I have heard people say that security is not important when dealing with internal web applications, that is ones that exist behind a firewall and which are only used by employees, all of which will have a user login. The argument is that we trust our employees by and large and that the firewall means we do not have to concerned with annoymous hackers who might attack apps exposed to the www. Unfortunately this logic is ill-conceived and simply wrong. Here are some reasons why this approach is bad.
- Just because an app is behind a firewall doesn't make it unreachable from the net. Firewalls can sometimes be hacked, it might be disabled accidentally long enough to get to your web app at which point damage can be caused. It is like having a castle whose only defence is an outside wall. However hard it might be to penetrate, once it is, the castle falls.
- Although there is a general trust of employees in most companies, it is not correct to decide security policy based on this. Even employees can act maliciously or curiously and can do anything from deliberate damage to accidental damage so the system must treat them as untrusted, only giving them what they need. If something was to be changed then at least it can be narrowed down to the few people who have access to a certain part of the app. If a certain area has common access, audit all important operations so that you can tell quickly and easily who has done something. Maybe they acted ignorantly and need training, maybe they were trying to damage the system.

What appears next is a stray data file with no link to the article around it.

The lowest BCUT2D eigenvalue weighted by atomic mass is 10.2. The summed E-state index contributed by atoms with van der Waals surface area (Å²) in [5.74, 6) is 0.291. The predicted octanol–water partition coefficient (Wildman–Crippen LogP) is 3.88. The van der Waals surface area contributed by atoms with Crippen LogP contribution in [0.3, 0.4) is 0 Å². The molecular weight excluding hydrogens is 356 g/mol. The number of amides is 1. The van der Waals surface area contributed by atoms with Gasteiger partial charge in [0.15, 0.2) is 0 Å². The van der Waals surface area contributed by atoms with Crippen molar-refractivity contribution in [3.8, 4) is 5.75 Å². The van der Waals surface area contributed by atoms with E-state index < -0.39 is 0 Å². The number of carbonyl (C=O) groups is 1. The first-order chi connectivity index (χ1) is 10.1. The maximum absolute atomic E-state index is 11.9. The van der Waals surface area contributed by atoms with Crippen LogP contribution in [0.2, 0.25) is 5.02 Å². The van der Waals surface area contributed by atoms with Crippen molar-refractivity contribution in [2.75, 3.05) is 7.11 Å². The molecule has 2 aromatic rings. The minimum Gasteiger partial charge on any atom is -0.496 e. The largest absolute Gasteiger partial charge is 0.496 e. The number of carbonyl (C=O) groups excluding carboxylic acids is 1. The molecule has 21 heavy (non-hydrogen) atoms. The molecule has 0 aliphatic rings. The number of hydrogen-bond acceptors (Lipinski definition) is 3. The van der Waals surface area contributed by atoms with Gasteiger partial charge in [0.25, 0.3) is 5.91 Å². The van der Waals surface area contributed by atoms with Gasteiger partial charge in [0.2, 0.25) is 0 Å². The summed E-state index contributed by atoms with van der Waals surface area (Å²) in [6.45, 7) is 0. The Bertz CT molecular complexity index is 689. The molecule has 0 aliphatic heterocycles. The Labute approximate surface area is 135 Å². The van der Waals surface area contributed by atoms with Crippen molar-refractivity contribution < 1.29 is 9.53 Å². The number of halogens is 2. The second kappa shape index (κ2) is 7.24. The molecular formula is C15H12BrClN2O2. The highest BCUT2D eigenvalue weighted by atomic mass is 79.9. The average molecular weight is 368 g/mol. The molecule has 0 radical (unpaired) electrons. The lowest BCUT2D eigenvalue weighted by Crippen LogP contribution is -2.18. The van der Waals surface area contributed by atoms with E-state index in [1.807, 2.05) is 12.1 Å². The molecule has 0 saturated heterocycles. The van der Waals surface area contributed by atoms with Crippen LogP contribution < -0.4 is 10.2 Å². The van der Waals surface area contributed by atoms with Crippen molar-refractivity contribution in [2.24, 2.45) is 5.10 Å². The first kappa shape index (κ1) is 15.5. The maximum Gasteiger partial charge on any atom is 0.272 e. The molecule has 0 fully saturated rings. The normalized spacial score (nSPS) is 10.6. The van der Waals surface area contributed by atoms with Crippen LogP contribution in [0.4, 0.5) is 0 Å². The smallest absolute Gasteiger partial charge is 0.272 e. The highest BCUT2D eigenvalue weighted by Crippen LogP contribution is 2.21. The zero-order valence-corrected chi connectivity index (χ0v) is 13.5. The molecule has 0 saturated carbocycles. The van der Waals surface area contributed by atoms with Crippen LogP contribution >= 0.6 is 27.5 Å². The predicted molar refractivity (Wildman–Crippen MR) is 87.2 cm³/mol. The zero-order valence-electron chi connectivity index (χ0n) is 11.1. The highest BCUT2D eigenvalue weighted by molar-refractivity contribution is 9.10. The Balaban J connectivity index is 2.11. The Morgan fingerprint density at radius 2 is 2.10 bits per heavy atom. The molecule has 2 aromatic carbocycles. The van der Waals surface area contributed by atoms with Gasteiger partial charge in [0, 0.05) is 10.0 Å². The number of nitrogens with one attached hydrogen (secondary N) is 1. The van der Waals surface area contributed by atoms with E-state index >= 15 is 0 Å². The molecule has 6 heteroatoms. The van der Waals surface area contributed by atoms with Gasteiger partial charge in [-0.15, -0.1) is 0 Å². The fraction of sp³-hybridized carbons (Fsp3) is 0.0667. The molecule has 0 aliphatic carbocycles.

- Adding the security code to a reasonable degree is not massively difficult. Most of the information exists on the web and lots of code has already been written. Why leave it out and then potentially in the future, when exposing it to the www, would you try and retro-fit it with all the work and risk that involves. Why not put it in at the beginning. There are several reasons why an app might be exposed to the www so why base policy on the fact that it never will?
- Effective defence means defence-in-depth. It means you rely on several measures to protect a resource, like several walls in your castle, so that even if the outer wall is broken, you have time to counter the attack before the inner walls are broken - this is just common sense. Relying on a single defence and assuming that there is little chance of an attack is small consolation after such an attack occurs. This is worse if what you are protecting is valuable or covered by statute and where you might have to excuse your policy before a judge or enquiry.